My perspective on this book is colored by the fact that I am a criminal defense attorney who often takes court appointed clients. I can't speak to the particularities of New York's justice system, but the attitude and dialogue of the lawyers is pretty authentic. Many criminal attorneys end up in our profession because, like the protagonist, they scewed up badly at their first job. The interactions depicted by Peacock reminded me very clearly of moments I've seen as an attorney: the unusual view of criminal attorneys held by corporate types, the fatal attraction of substance abuse for some lawyers, getting too caught up in a case. Peacock does a good job of sharing authentic experiences in the life of a criminal attorney Peacock's view is far from idealized. He uses different characters to examine the various dominant views of the legal profession by both practitioners and outsiders while advancing the story. He also does a great job of moving through the legal process from start to finish through the context of murder case where the accused is a career criminal. He doesn't romanticize any of the story, but tells it like it is and lets the story sell itself. There are a lot of enlightening bits of information here for someone who isn't a criminal lawyer. The biggest being none of the noirish patter from the dust jacket (the only part of the book that is overdone), but the revelation that what happens in court is not a search for truth but a competition of stories told by professional storytellers. Peacock also puts the law more front and center than authors like Scott Turow, which was interesting to see and explained well without interrupting the narrative's flow. "A Cure for Night" is not a thriller involving lawyers, it is a story about the legal system designed to protect citizens accused of crimes. The compelling nature of the story comes from an authenticity rooted in reality. The only exception is the ending, which seemed sort of tacked on, but which is still within the realm of the possible. The entire novel, really, could be taken from actual case notes. Fans who want the gritty reality of the early Dragnet or first seasons of Law & Order will find it here, people who want a thriller set in a vague legal context may find their eyes opened. Excellent first effort by this author.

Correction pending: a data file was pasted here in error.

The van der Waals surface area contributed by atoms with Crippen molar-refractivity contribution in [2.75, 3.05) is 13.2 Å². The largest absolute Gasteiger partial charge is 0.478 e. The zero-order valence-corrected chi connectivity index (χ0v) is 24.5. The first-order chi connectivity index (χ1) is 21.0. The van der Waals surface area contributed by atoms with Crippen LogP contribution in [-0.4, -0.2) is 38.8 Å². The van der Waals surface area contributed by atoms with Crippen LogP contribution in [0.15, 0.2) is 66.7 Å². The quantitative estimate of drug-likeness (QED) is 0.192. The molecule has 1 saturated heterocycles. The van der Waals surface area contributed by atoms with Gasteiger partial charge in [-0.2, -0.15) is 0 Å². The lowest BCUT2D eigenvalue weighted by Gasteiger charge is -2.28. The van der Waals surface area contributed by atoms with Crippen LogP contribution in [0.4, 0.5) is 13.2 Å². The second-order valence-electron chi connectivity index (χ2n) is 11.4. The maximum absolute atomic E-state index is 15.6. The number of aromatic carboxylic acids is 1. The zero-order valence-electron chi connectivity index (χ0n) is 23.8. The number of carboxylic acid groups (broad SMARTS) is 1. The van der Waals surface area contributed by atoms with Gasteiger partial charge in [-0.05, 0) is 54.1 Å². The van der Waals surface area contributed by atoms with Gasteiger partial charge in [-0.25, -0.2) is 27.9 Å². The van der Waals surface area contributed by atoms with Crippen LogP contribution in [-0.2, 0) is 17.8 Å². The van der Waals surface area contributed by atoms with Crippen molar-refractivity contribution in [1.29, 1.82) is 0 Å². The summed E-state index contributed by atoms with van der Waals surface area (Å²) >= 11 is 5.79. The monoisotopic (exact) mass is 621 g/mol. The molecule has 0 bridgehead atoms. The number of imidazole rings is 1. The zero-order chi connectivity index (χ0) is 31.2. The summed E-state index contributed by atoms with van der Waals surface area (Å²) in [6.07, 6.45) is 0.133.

An Excellent Debut!

In his first novel, A Cure For Night, Justin Peacock has taken a major step towards becoming a "must read" author of legal and "life-on-the-street" thrillers. Peacock tells the very interesting tale of lawyer, Joel Deveraux, who is forced to resign from his top tier corporate law firm after a drug-related scandal, and takes a much lower-paying job with the Public Defender's Office in Brooklyn. In this position, Deveraux, who narrates the story, feels that he is functioning, albeit in a minor way, as a cog in the slow-moving NYC justice system until he accepts "the second chair" alongside a more experienced female Public Defender in a high-profile murder case. Without going into the details of the story and risk spoiling any of the drama that unfolds, it is from this point on that you won't be able to put the book down. In addition to Peacock's exceptional prose and narrative skills, his strong characterizations, and his ability to maintain an ongoing sense of courtroom tension, he does an excellent job of conveying "life" inside the public defender culture as well as in the housing projects in Brooklyn, where selling drugs too often paves the road to money and prestige. For an experienced author to tell a compelling story in such a way that the reader is willing to delay whatever else has to be done in order to read what happens next is a major accomplishment, and a sure sign of a bestseller. For Peacock to accomplish this so well in his first book makes him an author who, in "my book," deserves a large reader audience and one who has the potential to climb quickly to the top of the list of bestselling authors. The only minor criticism I have is that while Peacock creates a vivid depiction of his characters' personalities, I would have liked to have been provided a stronger profile of their physical descriptions. I am already looking forward to Peacock's next book; but, until then will be recommending A Cure For Night to my family and friends. Do yourself a favor and read A Cure For Night!